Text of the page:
The Empty Chair
by Jeffery Deaver
Recommended Ages: 14+
While Rhyme and a grudging volunteer use borrowed equipment to analyze evidence in real time, Sachs hits the trail of the suspect, known locally as Insect Boy, in hopes of catching up to him before the girls come to harm. The search isn't just dangerous because Insect Boy uses his knowledge of bugs to rig a series of fiendish booby traps. There also seems to be a rogue cop, bent on killing the kid to avenge previous deaths for which he went unpunished. And then there are the three local bad boys, all heavily armed and looking for a piece of the action. Even after they catch Insect Boy and save one of his female victims, the other one remains unaccounted for and may be running out of time. But the mentally unbalanced kid isn't talking. According to the evidence, he looks guilty as hell.
Things come to a head when Sachs breaks the kid out of jail and becomes co-target of another search, with Rhyme on the other side, following the evidence. She's convinced there's more to the story than what the evidence reveals. But as the forces of law officers and outlaws converge on the two fugitives, Sachs does the unthinkable – guaranteed to leave the reader shaken and wondering, for the rest of the book, how this can possibly not be the end for the Rhyme-Sachs partnership.
The answer to that – see me doing my best to withhold spoilers – is a particularly over-the-top example, in my opinion, of Jeffery Deaver's penchant for insane plot twists. I won't deny that I found this book thrilling, suspenseful and mentally stimulating, with its fascinating setting and scientific background – not to mention the psychological interviewing technique that gives it its title. But after multiple surprise revelations turned around everything you thought was true in the story, the final surprise that resolves the big question mentioned above – and then the even more final one after it, which is kind of a bonus – left a bad taste in my mouth. I was disturbed by them for days after reading this book, in part because I thought they did a disservice to a couple of characters as they were previously established, and in part because these last couple of twists (or at least the last one) needlessly pulled the story out of shape. They were also of the too convenient to be true persuasion – either desperate moves to write oneself out of a corner, or twists just for twists' sake; I'm not sure which.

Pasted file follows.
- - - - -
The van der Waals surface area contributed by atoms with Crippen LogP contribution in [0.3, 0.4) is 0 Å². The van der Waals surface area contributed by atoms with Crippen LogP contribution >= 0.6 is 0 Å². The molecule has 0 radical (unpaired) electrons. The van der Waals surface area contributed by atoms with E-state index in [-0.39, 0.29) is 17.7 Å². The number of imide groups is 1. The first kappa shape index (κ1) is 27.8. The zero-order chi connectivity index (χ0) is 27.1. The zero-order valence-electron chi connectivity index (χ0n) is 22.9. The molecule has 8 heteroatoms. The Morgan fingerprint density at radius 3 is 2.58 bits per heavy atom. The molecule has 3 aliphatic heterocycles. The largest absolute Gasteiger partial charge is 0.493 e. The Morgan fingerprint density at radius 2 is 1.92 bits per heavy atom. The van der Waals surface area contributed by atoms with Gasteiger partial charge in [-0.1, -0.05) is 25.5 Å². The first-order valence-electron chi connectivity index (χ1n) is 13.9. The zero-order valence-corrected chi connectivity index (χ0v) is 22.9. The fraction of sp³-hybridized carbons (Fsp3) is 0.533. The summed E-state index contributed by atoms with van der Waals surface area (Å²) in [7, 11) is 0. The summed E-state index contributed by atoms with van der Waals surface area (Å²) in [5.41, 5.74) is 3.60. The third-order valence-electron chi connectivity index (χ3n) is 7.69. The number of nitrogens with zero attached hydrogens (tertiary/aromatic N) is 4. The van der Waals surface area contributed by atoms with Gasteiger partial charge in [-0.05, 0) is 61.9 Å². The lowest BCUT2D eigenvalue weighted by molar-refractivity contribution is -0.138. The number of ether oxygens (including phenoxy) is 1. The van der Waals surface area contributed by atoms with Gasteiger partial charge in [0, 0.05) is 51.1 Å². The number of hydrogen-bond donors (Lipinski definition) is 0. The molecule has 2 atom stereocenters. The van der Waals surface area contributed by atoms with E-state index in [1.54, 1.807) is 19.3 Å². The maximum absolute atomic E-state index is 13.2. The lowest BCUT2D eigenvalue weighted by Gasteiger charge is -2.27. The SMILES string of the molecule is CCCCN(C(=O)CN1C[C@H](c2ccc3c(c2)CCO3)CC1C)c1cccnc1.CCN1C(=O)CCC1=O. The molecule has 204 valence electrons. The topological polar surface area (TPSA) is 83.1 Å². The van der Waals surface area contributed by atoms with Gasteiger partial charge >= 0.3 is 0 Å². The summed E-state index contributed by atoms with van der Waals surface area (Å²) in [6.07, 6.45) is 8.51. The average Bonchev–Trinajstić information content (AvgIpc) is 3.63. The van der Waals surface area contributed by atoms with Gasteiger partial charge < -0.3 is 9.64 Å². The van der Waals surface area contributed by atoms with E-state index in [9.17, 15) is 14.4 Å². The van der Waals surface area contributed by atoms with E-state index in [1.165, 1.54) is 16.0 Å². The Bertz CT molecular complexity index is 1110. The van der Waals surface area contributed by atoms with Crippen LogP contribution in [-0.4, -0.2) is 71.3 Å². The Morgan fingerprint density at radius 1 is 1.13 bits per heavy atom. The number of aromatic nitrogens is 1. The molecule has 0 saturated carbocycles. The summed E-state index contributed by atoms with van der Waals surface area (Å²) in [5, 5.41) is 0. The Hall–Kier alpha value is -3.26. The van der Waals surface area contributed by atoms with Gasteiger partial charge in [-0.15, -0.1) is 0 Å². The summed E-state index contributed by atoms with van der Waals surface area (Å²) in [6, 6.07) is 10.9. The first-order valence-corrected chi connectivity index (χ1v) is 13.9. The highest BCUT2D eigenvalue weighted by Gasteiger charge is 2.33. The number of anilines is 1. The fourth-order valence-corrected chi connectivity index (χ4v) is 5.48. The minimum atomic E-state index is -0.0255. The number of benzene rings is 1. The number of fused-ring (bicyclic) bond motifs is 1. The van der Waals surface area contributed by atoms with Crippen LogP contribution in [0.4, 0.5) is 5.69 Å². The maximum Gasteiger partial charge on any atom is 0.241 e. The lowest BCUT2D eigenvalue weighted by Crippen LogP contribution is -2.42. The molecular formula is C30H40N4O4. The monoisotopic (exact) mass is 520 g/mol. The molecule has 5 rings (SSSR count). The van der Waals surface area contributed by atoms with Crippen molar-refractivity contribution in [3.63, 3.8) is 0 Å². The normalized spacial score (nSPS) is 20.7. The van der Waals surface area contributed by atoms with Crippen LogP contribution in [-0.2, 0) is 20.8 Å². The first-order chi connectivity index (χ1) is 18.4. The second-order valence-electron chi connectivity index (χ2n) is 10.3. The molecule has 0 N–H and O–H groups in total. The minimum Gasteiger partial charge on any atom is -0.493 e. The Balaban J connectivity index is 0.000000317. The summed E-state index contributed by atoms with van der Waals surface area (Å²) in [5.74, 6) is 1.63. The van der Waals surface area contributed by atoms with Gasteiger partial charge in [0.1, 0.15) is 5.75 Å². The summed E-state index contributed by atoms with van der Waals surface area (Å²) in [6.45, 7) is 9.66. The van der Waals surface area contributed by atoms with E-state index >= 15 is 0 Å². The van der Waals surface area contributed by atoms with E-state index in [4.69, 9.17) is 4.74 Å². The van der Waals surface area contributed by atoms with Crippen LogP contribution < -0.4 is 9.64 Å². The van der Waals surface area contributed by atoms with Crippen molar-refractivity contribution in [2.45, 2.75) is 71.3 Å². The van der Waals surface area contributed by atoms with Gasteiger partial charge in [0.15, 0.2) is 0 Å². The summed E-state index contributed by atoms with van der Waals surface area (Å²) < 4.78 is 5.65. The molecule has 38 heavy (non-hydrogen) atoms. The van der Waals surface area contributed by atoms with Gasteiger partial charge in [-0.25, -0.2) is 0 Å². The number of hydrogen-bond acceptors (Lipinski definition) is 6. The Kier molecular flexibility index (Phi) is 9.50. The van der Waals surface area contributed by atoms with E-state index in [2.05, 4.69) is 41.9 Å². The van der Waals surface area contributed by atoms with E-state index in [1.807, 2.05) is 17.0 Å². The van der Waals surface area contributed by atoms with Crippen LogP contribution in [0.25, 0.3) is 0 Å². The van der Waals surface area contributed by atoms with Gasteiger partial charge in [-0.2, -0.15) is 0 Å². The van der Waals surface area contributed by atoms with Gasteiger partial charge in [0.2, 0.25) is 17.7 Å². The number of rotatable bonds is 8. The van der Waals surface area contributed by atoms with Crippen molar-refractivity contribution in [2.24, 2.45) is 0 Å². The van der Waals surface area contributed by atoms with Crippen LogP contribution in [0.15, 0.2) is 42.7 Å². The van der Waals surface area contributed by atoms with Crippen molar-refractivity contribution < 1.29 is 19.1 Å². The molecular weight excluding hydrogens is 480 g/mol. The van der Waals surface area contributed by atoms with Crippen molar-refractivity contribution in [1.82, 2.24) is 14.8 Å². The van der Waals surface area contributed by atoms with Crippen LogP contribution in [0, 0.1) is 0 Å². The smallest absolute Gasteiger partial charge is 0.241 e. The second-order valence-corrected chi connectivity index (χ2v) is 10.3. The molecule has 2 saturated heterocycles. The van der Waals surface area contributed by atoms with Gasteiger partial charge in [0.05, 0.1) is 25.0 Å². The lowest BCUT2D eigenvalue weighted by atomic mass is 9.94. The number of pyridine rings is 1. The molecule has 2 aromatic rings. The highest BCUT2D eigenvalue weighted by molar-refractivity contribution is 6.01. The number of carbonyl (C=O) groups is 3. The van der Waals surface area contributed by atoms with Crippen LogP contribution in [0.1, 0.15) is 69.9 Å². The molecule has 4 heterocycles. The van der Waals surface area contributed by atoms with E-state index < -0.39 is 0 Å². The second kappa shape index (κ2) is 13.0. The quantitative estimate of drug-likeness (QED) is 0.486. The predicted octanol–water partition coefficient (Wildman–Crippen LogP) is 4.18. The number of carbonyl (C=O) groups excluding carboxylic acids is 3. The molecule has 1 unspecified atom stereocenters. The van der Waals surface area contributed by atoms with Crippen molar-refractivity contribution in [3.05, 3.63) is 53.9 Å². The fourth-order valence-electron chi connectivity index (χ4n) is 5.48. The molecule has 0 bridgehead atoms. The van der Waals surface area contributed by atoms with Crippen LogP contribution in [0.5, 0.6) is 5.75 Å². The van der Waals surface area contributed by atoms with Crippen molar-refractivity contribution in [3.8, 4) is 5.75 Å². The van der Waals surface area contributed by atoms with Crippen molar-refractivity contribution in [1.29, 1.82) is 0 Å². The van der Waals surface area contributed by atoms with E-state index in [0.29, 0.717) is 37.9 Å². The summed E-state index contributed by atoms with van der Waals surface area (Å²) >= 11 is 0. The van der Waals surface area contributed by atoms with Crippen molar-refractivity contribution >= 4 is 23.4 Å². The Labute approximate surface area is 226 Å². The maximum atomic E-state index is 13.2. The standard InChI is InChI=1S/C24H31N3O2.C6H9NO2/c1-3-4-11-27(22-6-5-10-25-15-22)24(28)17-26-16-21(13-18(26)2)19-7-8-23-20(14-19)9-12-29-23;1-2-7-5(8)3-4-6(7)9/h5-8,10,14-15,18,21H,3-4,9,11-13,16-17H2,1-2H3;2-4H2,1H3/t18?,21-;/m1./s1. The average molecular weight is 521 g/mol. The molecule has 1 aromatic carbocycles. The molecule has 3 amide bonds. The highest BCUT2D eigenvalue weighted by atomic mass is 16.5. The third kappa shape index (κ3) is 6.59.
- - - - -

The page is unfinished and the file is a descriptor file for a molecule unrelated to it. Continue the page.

This is the third of 14 Lincoln Rhyme novels, a series that started in 1997 with The Bone Collector and most recently added The Cutting Edge in 2018. The next book in sequence is The Stone Monkey. Deaver, sometimes credited as Jeffery Wilds Deaver or William Jefferies, is also the author of the Rune trilogy (Manhattan Is My Beat, etc.), the John Pellam trilogy (Shallow Graves, etc.), four Kathryn Dance novels (The Sleeping Doll, etc.), a couple of Colter Shaw novels (The Never Game, The Goodbye Man) and more than a dozen other novels with such titles as The Blue Nowhere and The Bodies Left Behind.